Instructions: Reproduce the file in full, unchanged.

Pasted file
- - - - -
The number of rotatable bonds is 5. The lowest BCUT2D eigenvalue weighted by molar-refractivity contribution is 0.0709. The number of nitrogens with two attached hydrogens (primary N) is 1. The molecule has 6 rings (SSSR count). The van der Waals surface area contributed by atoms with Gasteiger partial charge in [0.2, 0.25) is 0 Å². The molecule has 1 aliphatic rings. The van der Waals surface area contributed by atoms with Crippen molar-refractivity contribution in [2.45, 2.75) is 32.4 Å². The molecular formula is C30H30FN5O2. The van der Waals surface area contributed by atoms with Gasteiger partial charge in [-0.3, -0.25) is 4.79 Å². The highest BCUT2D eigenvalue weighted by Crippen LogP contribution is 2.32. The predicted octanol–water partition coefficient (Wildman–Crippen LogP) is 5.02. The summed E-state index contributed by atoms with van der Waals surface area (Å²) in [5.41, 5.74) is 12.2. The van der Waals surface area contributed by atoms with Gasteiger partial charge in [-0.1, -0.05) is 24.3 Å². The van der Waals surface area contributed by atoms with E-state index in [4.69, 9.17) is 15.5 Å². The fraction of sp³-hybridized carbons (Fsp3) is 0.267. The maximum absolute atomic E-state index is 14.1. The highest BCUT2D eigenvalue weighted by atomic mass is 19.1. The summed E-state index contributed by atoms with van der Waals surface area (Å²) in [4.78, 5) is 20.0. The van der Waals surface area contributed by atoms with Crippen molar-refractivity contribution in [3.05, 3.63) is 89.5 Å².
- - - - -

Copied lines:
The number of rotatable bonds is 5. The lowest BCUT2D eigenvalue weighted by molar-refractivity contribution is 0.0709. The number of nitrogens with two attached hydrogens (primary N) is 1. The molecule has 6 rings (SSSR count). The van der Waals surface area contributed by atoms with Gasteiger partial charge in [0.2, 0.25) is 0 Å². The molecule has 1 aliphatic rings. The van der Waals surface area contributed by atoms with Crippen molar-refractivity contribution in [2.45, 2.75) is 32.4 Å². The molecular formula is C30H30FN5O2. The van der Waals surface area contributed by atoms with Gasteiger partial charge in [-0.3, -0.25) is 4.79 Å². The highest BCUT2D eigenvalue weighted by Crippen LogP contribution is 2.32. The predicted octanol–water partition coefficient (Wildman–Crippen LogP) is 5.02. The summed E-state index contributed by atoms with van der Waals surface area (Å²) in [5.41, 5.74) is 12.2. The van der Waals surface area contributed by atoms with Gasteiger partial charge in [-0.1, -0.05) is 24.3 Å². The van der Waals surface area contributed by atoms with E-state index in [4.69, 9.17) is 15.5 Å². The fraction of sp³-hybridized carbons (Fsp3) is 0.267. The maximum absolute atomic E-state index is 14.1. The highest BCUT2D eigenvalue weighted by atomic mass is 19.1. The summed E-state index contributed by atoms with van der Waals surface area (Å²) in [4.78, 5) is 20.0. The van der Waals surface area contributed by atoms with Crippen molar-refractivity contribution in [3.05, 3.63) is 89.5 Å².